"If souls but understood the Treasure they possess in the Divine Eucharist, it would be necessary to encircle the tabernacles with the strongest ramparts for, in the delirium of a devouring and holy hunger, they would press forward themselves to feed on the Bread of Angels. The Churches would overflow with adorers consumed with love for the Divine prisoner no less by night than by day." - Blessed Dina Belanger
Gospel text (Mt 6,19-23): Jesus said to his disciples:
“Do not store up for yourselves treasures on earth,
where moth and decay destroy, and thieves break in and steal.
But store up treasures in heaven,
where neither moth nor decay destroys, nor thieves break in and steal.
For where your treasure is, there also will your heart be.
“The lamp of the body is the eye.
If your eye is sound, your whole body will be filled with light;
but if your eye is bad, your whole body will be in darkness.
And if the light in you is darkness, how great will the darkness be.”
Today, the Lord tells us that «the lamp of the body is the eye» (Mt 6:22). St. Thomas claims that when speaking of the eye Jesus refers to man's intentions. When our intention is right, luminous, pointing to God, all our actions are bright, resplendent; but when your intention becomes darkness. how dark will be the darkest part of us (cf. Mt 6:23).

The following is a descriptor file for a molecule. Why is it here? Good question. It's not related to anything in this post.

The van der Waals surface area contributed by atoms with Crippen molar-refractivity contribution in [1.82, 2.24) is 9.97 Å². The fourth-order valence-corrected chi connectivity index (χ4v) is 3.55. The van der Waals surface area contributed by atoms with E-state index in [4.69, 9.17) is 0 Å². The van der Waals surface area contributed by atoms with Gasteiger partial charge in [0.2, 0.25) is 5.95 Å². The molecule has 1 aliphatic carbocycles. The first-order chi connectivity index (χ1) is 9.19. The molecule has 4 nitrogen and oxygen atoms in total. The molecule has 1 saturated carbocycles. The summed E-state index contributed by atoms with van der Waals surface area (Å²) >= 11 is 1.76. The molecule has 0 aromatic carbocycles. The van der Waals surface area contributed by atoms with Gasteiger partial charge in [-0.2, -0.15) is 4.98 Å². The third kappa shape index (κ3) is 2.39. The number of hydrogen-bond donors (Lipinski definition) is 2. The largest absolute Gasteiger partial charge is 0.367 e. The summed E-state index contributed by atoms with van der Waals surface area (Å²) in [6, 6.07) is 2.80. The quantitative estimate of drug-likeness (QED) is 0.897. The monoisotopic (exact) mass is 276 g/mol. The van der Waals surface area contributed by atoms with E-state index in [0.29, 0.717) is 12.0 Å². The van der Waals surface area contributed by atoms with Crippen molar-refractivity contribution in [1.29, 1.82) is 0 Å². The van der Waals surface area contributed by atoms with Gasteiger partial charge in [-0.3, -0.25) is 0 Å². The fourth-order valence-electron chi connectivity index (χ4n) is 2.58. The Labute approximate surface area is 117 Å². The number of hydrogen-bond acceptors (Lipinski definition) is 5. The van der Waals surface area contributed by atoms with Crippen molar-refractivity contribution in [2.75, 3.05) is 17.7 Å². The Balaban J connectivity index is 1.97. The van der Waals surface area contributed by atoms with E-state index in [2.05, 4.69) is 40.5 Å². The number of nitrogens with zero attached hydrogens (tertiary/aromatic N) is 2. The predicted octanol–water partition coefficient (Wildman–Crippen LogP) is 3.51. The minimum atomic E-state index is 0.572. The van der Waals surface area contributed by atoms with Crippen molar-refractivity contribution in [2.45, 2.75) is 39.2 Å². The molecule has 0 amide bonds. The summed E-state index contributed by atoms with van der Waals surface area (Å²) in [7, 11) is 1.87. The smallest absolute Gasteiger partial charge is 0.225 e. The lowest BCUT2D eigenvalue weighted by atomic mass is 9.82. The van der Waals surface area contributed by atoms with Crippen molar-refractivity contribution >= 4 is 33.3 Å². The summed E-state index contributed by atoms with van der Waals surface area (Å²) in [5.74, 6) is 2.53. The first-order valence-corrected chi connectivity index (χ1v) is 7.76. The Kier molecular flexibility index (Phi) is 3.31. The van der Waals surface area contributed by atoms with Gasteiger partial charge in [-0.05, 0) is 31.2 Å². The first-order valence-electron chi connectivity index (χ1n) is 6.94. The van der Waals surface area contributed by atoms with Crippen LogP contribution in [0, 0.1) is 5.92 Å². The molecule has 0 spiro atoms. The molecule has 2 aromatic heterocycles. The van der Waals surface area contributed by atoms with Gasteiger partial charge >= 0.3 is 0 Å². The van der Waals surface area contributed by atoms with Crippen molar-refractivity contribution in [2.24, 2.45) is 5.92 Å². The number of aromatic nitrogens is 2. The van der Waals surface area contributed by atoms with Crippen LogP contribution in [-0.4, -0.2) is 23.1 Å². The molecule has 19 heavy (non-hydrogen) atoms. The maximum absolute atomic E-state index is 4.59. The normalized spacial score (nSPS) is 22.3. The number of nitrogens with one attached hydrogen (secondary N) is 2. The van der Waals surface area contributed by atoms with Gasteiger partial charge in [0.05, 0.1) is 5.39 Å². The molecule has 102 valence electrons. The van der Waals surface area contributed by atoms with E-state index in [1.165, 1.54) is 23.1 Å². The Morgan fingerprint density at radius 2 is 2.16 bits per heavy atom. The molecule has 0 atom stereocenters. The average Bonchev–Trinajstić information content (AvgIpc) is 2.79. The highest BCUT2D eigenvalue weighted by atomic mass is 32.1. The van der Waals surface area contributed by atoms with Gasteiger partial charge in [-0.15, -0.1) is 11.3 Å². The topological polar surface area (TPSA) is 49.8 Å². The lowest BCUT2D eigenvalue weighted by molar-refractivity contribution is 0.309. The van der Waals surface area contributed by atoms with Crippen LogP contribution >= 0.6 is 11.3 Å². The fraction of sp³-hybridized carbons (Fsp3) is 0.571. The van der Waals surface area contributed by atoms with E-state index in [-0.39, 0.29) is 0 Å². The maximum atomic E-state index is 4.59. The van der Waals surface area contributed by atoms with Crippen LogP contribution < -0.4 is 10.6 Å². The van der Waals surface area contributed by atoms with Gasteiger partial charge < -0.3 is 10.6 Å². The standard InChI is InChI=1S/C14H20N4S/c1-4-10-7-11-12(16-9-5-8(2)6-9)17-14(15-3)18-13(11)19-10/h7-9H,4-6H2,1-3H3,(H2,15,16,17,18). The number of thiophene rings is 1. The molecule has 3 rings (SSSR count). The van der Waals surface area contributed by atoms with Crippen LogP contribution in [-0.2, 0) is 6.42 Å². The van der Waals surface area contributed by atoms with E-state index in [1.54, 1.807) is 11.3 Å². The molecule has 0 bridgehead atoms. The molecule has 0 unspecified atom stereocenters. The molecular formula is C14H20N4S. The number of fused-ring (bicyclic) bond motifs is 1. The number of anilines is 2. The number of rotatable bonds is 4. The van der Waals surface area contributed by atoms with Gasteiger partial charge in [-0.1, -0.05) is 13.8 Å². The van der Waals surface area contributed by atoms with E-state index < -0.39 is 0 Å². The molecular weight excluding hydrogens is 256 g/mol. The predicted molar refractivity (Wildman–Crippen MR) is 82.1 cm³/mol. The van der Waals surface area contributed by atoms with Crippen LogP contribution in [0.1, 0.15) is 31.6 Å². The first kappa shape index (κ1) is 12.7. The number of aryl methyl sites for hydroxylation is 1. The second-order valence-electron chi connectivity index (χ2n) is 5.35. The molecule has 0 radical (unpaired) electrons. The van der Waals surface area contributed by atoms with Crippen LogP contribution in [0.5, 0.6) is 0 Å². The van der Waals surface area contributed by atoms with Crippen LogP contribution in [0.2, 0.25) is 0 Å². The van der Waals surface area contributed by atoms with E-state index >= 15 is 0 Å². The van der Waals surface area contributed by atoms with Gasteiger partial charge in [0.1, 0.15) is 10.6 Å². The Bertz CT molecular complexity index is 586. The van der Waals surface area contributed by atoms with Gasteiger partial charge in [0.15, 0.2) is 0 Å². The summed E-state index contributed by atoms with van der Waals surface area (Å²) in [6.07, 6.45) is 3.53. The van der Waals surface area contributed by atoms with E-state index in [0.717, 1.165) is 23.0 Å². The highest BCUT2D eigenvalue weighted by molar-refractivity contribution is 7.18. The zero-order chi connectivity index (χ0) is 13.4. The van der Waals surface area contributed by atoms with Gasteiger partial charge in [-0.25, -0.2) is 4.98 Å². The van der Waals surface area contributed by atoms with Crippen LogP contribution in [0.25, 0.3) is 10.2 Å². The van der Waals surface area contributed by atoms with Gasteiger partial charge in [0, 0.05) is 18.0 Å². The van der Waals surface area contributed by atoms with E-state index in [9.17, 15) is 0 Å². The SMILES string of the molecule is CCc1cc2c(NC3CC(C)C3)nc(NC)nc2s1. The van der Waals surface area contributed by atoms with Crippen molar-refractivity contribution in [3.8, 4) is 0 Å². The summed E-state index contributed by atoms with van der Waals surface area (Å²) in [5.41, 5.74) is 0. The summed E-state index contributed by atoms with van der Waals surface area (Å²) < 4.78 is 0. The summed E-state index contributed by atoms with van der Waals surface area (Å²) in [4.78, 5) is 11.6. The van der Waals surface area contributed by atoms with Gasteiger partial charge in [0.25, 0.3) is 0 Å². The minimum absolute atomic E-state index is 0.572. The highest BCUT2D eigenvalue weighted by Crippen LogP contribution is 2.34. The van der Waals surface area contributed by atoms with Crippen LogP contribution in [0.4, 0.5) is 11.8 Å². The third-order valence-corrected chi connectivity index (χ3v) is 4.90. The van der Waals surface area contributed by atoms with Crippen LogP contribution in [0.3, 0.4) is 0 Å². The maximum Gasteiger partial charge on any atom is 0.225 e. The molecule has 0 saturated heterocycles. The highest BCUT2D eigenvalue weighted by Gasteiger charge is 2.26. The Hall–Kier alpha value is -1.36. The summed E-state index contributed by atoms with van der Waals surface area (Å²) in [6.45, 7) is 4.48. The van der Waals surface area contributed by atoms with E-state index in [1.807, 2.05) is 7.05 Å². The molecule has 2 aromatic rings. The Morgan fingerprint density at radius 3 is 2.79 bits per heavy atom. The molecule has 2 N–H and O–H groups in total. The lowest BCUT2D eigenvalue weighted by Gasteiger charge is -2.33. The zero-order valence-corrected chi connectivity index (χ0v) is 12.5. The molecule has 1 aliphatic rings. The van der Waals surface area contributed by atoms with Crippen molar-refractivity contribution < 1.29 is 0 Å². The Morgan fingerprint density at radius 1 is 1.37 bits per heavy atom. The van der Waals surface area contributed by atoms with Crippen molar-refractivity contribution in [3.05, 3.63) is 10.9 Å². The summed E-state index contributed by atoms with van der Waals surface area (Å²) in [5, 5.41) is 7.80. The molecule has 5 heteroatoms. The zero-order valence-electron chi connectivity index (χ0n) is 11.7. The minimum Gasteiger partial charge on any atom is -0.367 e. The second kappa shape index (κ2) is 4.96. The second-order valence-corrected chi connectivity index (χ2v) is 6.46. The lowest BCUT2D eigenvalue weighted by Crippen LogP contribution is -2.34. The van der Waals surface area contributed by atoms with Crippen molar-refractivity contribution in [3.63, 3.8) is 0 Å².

If we are malicious or wicked, our intention may not be straight, but more often than not this is just because we are lacking some good sense. We live as if we would have been born to pile up riches and we could think of nothing else. To make money, to buy, to possess, to have. We want others to admire us, or perhaps to envy us. We deceive one another, we suffer, we worry, we cause pain and cannot find the desired happiness we at looking for. But Jesus makes us another proposal: «Store up treasure for yourself with God, where no moth or rust can destroy nor thief come and steal it» (Mt 6:20). Heaven is the barn where good actions are stored, and this sure is a forever lasting treasure.
Let us be sincere and honest with ourselves: where are our efforts directed to, which are our endeavors? True, good Christians must honestly study and labour to make a living, to raise a family, to insure their future and a peaceful life when we are old, and they must also work with an aim to help others … All this is, indeed, is a characteristic of a good Christian. But, if what you are looking for, is to have more and more all the time, placing your heart in those riches, forgetting any good action, drawing a blank upon the fact we are here just provisionally, that our life is just a passing shadow, is it not true —then— that our eye is in darkness, and then question truly is «how dark will be the darkest part of you?» (Mt 6:23).